We made a presentation to the Committee of the Donegal Hospice in October of 2015, asking them to consider funding hospice and respite access to the Belfast Children’s Hospice for the very sick children of Donegal, if we could achieve an agreement with the NHS to provide same, as we had been led to believe that finance would be the most immediate stumbling block.  We prepared a very personal presentation which was very well received and the committee voted to provide us with necessary funding.  Sadly we were unable to gain access to Belfast Children’s Hospice as the NHS informed us that they are experiencing staffing problems and could only cater for children within their own jurisdiction.  Imagine then, after all that, to be recently asked by a senior manager within the HSE whether we could guarantee this funding should they be able to find a suitable premises.
They were unwilling to discuss the location of the premises or provide any details.  We explained that we were not at liberty to ask the hospice for funding for an alternative project which we are not being invited to view or indeed discuss.  Are the HSE now only willing to explore this possibility of accessing respite and hospice services for these children if we take on the huge responsibility of providing funding for such a project?
We have now reached the very obvious conclusion that we have been committed to discussions for the last year and a half with the HSE, who have been, for want of a better phrase, “stringing us along”. Whilst we were involved in this process, we have not been as publicly vocal as we had been prior to entering these talks. We have not spoken to politicians or media.  It seems almost like a relationship of convenience was established to keep us distracted and quiet.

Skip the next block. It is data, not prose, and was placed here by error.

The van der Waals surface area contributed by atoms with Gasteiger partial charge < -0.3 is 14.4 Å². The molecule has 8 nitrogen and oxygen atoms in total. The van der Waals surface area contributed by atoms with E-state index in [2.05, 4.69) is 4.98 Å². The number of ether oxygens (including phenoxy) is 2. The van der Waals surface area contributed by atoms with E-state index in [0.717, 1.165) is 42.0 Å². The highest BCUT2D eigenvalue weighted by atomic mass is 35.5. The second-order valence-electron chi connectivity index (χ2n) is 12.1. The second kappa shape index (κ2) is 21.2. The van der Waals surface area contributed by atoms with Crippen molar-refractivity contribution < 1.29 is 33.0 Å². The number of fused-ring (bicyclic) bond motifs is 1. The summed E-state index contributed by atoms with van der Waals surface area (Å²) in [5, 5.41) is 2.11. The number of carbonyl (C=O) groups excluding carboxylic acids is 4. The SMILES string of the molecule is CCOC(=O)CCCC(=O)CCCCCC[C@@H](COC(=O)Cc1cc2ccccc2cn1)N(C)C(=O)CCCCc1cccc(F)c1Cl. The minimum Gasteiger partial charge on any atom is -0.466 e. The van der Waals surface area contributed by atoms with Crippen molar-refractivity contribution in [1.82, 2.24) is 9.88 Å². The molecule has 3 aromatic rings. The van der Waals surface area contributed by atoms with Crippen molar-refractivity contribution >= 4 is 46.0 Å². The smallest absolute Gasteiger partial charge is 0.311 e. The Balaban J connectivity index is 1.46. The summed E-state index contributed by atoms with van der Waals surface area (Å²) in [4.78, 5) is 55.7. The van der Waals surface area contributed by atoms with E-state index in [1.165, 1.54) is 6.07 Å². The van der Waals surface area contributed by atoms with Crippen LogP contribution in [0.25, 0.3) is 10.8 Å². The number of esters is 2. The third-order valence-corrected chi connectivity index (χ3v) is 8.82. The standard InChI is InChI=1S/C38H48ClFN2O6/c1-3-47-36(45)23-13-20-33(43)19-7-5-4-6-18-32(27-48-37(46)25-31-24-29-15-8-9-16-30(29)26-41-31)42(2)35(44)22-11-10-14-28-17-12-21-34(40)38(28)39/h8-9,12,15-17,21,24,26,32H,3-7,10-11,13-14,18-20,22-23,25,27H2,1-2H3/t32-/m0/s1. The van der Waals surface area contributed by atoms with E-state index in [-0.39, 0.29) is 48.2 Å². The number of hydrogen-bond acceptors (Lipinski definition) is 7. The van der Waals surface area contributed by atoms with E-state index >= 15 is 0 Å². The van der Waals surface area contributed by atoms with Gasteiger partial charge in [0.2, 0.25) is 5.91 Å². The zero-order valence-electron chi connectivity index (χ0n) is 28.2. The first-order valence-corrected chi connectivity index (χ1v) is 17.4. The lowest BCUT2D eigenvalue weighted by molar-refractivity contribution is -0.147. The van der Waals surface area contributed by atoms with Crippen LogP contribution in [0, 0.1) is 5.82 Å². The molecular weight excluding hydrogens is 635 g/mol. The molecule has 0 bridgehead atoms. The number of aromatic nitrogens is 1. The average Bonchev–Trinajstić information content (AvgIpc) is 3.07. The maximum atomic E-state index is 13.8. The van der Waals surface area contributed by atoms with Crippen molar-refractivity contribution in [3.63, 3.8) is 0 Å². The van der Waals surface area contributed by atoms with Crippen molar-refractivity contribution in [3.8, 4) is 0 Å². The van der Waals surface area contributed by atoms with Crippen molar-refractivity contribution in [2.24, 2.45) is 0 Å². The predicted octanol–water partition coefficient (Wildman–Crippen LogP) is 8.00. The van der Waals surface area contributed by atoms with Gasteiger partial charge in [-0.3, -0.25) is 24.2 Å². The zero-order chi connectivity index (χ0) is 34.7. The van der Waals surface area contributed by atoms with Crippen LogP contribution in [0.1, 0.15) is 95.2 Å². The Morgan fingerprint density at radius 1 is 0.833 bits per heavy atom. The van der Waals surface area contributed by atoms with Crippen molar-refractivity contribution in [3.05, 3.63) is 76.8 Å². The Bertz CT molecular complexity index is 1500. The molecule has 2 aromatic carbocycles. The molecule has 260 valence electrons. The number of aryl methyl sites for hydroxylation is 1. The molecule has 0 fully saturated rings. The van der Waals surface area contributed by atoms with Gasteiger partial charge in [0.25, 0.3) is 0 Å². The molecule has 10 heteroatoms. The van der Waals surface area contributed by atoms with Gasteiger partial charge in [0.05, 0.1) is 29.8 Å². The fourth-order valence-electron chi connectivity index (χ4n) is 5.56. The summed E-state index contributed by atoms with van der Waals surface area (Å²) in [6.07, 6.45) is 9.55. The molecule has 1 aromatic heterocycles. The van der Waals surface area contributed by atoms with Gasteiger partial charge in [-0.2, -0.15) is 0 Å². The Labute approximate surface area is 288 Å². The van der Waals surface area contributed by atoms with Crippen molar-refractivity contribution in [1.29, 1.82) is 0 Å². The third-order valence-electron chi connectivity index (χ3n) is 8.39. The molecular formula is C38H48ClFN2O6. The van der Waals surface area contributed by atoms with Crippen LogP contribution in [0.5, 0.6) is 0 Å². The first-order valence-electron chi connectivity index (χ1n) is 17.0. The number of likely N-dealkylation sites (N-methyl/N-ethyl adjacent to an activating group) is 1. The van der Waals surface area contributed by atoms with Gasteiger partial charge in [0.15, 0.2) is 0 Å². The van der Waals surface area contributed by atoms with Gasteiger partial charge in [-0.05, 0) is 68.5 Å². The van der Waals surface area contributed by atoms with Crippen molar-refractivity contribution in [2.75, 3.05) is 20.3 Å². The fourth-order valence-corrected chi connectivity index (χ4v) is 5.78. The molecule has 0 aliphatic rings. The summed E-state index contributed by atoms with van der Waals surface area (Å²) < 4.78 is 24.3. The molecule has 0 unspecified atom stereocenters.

We REFUSE to be dealt with in this manner and we REFUSE to stop our campaign to achieve our proposals for change for children with life-limiting and terminal illnesses.
These children have a right, as citizens of this State, regardless of their disability, to receive adequate healthcare supports and to be afforded the right to die with dignity, just as adults in this country rightly are. There are hospices to cater for adults in almost every county in this country, not least in every province, yet there is one hospice for children for the entire country. How ludicrous is that?
Indeed the Minister for Health, when posed this very question by our group, responded that ” the HSE do not support the hospice model of care”.  If Minister, you do not support the hospice model of care, then put in place vital supports into Paediatric Care, which are glaringly lacking in this country, to allow us as parents to care for our children till they die.
There seems to be an attitude within Government in this State, that parents should just accept their lot, and struggle at home behind closed doors with their terminally ill children.
They deserve more than that, they deserve to be treated equally and this State is failing them miserably.
We are our children’s voice and we are not going away!